As mentioned you wear a lot of hats in the industry. I love to find out about people’s journeys. Where did it all start for you- what role came first and who inspired you?
I started as an actor and singer in musical theater first. I was in the 4th grade and played the White Rabbit in Alice in Wonderland. I ended up transferring to another school and continued exploring musical theater with the support of my favorite teacher, Ms. Stringos. She truly believed in me at a time when it was desperately needed. It served as an escape to life in general and being able to play on stage when I wasn’t so good at sports, made things easier for me growing up. That led to my getting accepted into the performing arts program at Hollywood High and then ending up in New York for a couple of years. So acting, singing and dance to start which naturally progressed to producing and writing for the stage then screen, and ultimately producing and directing film and episodic projects.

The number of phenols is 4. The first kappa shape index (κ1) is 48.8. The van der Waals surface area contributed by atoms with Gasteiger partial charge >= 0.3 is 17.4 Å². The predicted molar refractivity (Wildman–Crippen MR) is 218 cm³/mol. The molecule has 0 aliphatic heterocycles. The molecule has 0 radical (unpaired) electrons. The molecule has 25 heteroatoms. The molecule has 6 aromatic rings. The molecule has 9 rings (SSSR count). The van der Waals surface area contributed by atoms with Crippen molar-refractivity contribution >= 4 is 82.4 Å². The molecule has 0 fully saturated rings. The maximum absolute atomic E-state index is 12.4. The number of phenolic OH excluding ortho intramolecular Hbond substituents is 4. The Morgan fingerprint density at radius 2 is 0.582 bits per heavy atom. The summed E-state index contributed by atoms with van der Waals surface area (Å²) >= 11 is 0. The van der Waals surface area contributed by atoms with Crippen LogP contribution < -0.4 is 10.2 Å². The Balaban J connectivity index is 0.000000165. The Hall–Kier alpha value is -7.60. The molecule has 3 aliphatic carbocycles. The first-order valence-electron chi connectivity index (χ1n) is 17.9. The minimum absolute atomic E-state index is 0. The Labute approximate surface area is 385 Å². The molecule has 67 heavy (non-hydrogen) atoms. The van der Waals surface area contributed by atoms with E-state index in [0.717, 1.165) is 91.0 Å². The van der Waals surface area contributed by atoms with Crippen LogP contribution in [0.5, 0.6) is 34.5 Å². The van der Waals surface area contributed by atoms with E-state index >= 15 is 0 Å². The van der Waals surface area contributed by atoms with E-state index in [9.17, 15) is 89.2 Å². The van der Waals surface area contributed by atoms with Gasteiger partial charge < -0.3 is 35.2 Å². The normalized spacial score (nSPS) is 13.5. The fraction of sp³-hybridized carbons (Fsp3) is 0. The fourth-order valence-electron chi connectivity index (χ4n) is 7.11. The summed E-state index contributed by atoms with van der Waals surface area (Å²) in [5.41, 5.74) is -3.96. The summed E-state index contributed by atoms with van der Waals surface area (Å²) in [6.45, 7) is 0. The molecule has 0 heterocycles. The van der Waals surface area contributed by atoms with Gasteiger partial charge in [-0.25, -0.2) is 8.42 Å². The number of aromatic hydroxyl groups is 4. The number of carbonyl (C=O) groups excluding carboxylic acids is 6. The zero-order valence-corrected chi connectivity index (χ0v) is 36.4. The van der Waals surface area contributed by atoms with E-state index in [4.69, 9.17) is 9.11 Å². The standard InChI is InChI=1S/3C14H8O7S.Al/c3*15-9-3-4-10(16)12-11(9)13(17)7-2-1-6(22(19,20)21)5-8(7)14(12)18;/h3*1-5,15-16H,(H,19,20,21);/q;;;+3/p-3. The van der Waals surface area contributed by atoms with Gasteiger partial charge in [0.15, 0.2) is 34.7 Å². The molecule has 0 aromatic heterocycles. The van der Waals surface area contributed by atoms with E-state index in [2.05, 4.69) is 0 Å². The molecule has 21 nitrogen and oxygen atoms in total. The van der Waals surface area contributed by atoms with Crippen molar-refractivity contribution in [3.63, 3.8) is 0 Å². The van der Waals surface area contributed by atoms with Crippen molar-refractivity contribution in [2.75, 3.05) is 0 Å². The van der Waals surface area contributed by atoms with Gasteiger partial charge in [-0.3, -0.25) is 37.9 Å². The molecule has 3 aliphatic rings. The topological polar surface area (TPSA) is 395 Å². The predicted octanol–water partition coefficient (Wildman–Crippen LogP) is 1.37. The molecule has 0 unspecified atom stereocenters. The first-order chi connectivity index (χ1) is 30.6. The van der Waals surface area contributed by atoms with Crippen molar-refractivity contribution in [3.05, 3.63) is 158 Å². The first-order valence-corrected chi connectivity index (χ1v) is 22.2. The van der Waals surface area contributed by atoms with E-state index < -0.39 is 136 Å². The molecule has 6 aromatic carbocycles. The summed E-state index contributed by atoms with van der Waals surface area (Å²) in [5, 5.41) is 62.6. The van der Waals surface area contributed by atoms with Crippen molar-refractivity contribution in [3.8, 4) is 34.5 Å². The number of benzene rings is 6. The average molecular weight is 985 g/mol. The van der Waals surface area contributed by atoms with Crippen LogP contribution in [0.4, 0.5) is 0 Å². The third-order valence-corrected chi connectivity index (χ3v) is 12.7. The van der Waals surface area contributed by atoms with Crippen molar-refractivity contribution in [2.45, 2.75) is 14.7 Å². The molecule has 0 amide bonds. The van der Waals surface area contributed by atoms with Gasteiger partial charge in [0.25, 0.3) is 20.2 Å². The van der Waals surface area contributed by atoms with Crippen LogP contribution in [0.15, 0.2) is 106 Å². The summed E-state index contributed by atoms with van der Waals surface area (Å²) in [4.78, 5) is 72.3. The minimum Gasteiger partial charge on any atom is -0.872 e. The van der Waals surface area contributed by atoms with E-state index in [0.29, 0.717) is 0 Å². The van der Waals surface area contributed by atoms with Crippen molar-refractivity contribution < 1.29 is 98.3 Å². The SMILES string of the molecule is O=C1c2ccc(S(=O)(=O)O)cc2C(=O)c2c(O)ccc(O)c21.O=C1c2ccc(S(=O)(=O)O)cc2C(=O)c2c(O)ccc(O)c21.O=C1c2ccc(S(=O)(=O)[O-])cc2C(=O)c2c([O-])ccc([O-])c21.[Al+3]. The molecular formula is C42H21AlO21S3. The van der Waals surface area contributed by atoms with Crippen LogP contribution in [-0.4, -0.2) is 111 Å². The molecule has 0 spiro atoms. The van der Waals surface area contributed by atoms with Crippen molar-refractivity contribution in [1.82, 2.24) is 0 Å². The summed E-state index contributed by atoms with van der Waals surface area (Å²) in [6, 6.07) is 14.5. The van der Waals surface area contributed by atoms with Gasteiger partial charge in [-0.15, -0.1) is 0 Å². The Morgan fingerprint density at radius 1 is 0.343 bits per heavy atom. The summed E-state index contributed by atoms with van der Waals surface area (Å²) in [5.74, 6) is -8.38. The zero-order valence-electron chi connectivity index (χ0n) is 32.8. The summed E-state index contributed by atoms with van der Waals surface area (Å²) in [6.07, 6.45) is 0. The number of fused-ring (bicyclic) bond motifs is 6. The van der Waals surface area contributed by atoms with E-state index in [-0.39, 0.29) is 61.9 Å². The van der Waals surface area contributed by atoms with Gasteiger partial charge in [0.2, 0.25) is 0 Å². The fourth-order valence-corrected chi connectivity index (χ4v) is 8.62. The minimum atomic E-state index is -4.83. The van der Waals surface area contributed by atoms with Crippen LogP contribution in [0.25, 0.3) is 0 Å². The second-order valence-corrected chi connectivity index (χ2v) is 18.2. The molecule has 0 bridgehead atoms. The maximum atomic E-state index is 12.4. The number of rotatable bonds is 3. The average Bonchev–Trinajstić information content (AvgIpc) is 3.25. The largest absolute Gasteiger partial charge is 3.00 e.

I expect in your thrill seeking mind there is many other projects being developed but I know most recently we showcased your short Patriots at one of our online events. What is the plan for this… Feature and this was a proof of concept?
Yes, and I am so very grateful! Thank you! Yes, Patriots it is a proof of concept in my mind, and will hopefully be a feature film. The short represents some of the highlights in that longer story, and I hope to revisit it one day and actually write it out. I would love to direct it of course.
Now let’s get serious and find out your thoughts on some of the current content available to the masses. With the current pandemic and many being forced to stay at home- content on VOD and SVOD platforms is in high demand. Do you feel there is perhaps too much content for the sake of it and perhaps there’s more substance over style?